The mines are slowly opening up to the idea of employing women

Eric Onstad

Eric Onstad

Smangele Mngomezulu worked for 15 years at South African mining giant Anglo American, but apartheid-era laws banned her from donning a hard hat and shovelling ore.

Now, more than a decade after the collapse of race laws, she heads down into sweltering underground mines as the owner of her own company, with Anglo as one of her customers.

Women such as Mngomezulu are still rare, despite the scrapping of apartheid-era laws prohibiting women from working in mines and government demands that companies change their attitude towards employing women.

Women still make up only a fraction of the mining workforce and only a handful have made it into top positions in South Africa, the world's biggest producer of gold and platinum.

"For heaven's sake, this is totally unacceptable," said Bridgette Radebe, who heads both her own junior mining firm and an organisation representing small mining companies.

"The opportunities are there but women are not given the opportunities because there's a lot of resistance," she said.

South Africa's post-apartheid constitution enshrines the doctrine of equality of the sexes and President Thabo Mbeki pays more than lip service to this - his cabinet of 30 includes 12 women.

But some attitudes linger from the apartheid era, when black women suffered a double handicap - restricted by both their gender and race.

Women face a multitude of obstacles in the mining sector, ranging from resistance from male workers to their own perceptions about mining.

But they could benefit from the country's mining charter, which seeks to give more ownership to the black majority under the black economic empowerment plan.

Employment of women has crept higher as mining companies scramble to meet the government requirement that they have 10percent of jobs filled by women by 2009.

Under the charter, companies run the risk of losing their licences if they fail to comply with a set of targets, which includes boosting ownership by blacks.

The early mining industry was built on back-breaking labour by poorly paid black men, who were prohibited from rising to skilled and professional posts. A smattering of women were relegated to low-level posts such as clerks.

When Mngomezulu, now general secretary of the South African Women in Mining Association, worked in the library of Anglo American during the apartheid era, she never thought of heading into the mines.

"At the time, I never dreamt it would ever happen - that black people would actually have businesses at the mine," she said. "As a woman in those days, I could never ever think of being involved in mining."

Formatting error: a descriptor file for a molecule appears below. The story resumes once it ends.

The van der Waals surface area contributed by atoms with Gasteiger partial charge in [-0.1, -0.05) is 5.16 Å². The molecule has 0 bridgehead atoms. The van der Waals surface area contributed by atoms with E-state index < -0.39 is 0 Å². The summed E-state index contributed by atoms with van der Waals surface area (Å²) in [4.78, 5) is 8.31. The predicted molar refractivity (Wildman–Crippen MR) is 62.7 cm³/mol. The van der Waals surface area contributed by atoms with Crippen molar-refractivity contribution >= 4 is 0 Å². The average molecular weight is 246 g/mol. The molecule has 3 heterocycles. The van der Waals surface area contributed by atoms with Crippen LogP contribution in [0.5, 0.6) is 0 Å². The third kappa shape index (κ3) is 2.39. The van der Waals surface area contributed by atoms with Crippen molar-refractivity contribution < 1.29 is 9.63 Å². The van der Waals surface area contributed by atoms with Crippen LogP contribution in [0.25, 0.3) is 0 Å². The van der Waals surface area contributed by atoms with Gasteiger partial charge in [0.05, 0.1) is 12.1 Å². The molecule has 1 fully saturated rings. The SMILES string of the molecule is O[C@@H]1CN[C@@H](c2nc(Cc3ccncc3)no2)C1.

Now she sometimes struggles to convince women that the mining sector, one of the nation's biggest employers, offers them opportunities.

"In our culture, a person who was working at the mines was a person who was not educated. Our mothers warned us: 'If you don't want to go to school, you'll end up in the mines'."

Mngomezulu's small business, Nesa Mining, employs 10 women who use machines like vacuum cleaners to sweep up metal-bearing material left behind in old mining areas.

Women miners sometimes face a less-than-welcoming reception from men.

"Some of the guys really give them hell. They weren't too happy about it," said Harmony Gold official Philip Kotze.

"But I think women are great: they're more organised than us and more disciplined. They don't go out drinking on Friday."

Government statistics show that women made up 3,5percent of a mining workforce of 443300 last year, compared to 2,1percent in 1994.

Some companies are moving faster than others.

Harmony chief executive Bernard Swanepoel said recently that his company, the world's fifth-biggest gold producer, had boosted numbers of women to about 8percent of the workforce.

About 35 percent of Harmony's senior managers are blacks, women or others oppressed under apartheid. The company's financial director is a black woman, Nomfundo Qangule.

Radebe, who heads coal and platinum company Mmakau Mining, said women should agitate to move into mining companies' boardrooms, or should start their own companies.

At a recent conference, she cited a 2004 survey that showed four black women were non-executive board members of mining companies whereas about a third of women in the sector worked as clerks.

"Look at how many women are in the cabinet and then look at our [mining companies'] boards and it's nil - there is not a single woman who is an executive director and that has to stop.

"The men are the ones who are running these boards, the men are the ones who own these companies. Maybe if we start owning them things would start to change," Radebe said.- Reuters